Show Summary Details

Page of

PRINTED FROM the OXFORD RESEARCH ENCYCLOPEDIA,  ENVIRONMENTAL SCIENCE (oxfordre.com/environmentalscience) (c) Oxford University Press USA, 2020. All Rights Reserved. Personal use only; commercial use is strictly prohibited (for details see Privacy Policy and Legal Notice).

date: 30 October 2020

Urban Landscapes and Green Infrastructurelocked

  • Stephan Pauleit, Stephan PauleitTechnical University of Munich, TUM School of Life Sciences Weihenstephan
  • Rieke Hansen, Rieke HansenTechnical University of Munich
  • Emily Lorance Rall, Emily Lorance RallTechnical University of Munich
  • Teresa Zölch, Teresa ZölchTechnical University of Munich
  • Erik Andersson, Erik AnderssonStockholm University
  • Ana Catarina Luz, Ana Catarina LuzUniversidade de Lisboa
  • Luca Szaraz, Luca SzarazSwedish University of Agricultural Sciences
  • Ivan TosicsIvan TosicsMetropolitan Research Institute
  •  and Kati VierikkoKati VierikkoUniversity of Helsinki

Summary

Urban green infrastructure (GI) has been promoted as an approach to respond to major urban environmental and social challenges such as reducing the ecological footprint, improving human health and well-being, and adapting to climate change. Various definitions of GI have been proposed since its emergence more than two decades ago. This article aims to provide an overview of the concept of GI as a strategic planning approach that is based on certain principles.

A variety of green space types exist in urban areas, including remnants of natural areas, farmland on the fringe, designed green spaces, and derelict land where successional vegetation has established itself. These green spaces, and especially components such as trees, can cover significant proportions of urban areas. However, their uneven distribution raises issues of social and environmental justice. Moreover, the diverse range of public, institutional, and private landowners of urban green spaces poses particular challenges to GI planning. Urban GI planning must consider processes of urban change, especially pressures on green spaces from urban sprawl and infill development, while derelict land may offer opportunities for creating new, biodiverse green spaces within densely built areas.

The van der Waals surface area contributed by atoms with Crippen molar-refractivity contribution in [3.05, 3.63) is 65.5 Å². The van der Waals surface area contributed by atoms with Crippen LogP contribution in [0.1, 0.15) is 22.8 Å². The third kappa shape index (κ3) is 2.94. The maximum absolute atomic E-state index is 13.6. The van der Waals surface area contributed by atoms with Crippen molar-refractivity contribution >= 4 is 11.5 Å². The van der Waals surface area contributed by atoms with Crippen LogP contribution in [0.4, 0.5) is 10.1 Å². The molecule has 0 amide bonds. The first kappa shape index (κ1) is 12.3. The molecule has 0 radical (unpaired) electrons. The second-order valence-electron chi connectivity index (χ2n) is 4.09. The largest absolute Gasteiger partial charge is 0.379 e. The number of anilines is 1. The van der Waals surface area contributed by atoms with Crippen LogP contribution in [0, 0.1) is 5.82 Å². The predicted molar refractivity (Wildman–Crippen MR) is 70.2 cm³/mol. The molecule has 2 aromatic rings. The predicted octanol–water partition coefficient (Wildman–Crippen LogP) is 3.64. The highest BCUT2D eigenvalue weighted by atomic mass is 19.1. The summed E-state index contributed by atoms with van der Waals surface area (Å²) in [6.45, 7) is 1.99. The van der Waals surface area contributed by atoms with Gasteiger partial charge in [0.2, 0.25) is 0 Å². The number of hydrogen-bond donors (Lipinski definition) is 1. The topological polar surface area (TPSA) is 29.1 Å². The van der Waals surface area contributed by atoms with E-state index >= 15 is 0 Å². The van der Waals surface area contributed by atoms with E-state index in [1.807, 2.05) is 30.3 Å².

Based on ample evidence from the research literature, it is suggested that urban GI planning can make a major contribution to conserving and enhancing biodiversity, improving environmental quality and reducing the ecological footprint, adapting cities to climate change, and promoting social cohesion. In addition, GI planning may support the shift toward a green economy.

The benefits derived from urban green spaces via the provision of ecosystem services are key to meeting these challenges. The text argues that urban GI planning should build on seven principles to unlock its full potential. Four of these are treated in more detail: green-gray integration, multifunctionality, connectivity, and socially inclusive planning. Considering these principles in concert is what makes GI planning a distinct planning approach. Results from a major European research project indicate that the principles of urban GI planning have been applied to different degrees. In particular, green-gray integration and approaches to socially inclusive planning offer scope for further improvement

In conclusion, urban GI is considered to hold much potential for the transition toward more sustainable and resilient pathways of urban development. While the approach has developed in the context of the Western world, its application to the rapidly developing cities of the Global South should be a priority.

Subjects

  • Social Impact of Environmental Issues (Environmental Science)
  • Management of Land and Natural Resources (Social Science)

You do not currently have access to this article

Login

Please login to access the full content.

Subscribe

Access to the full content requires a subscription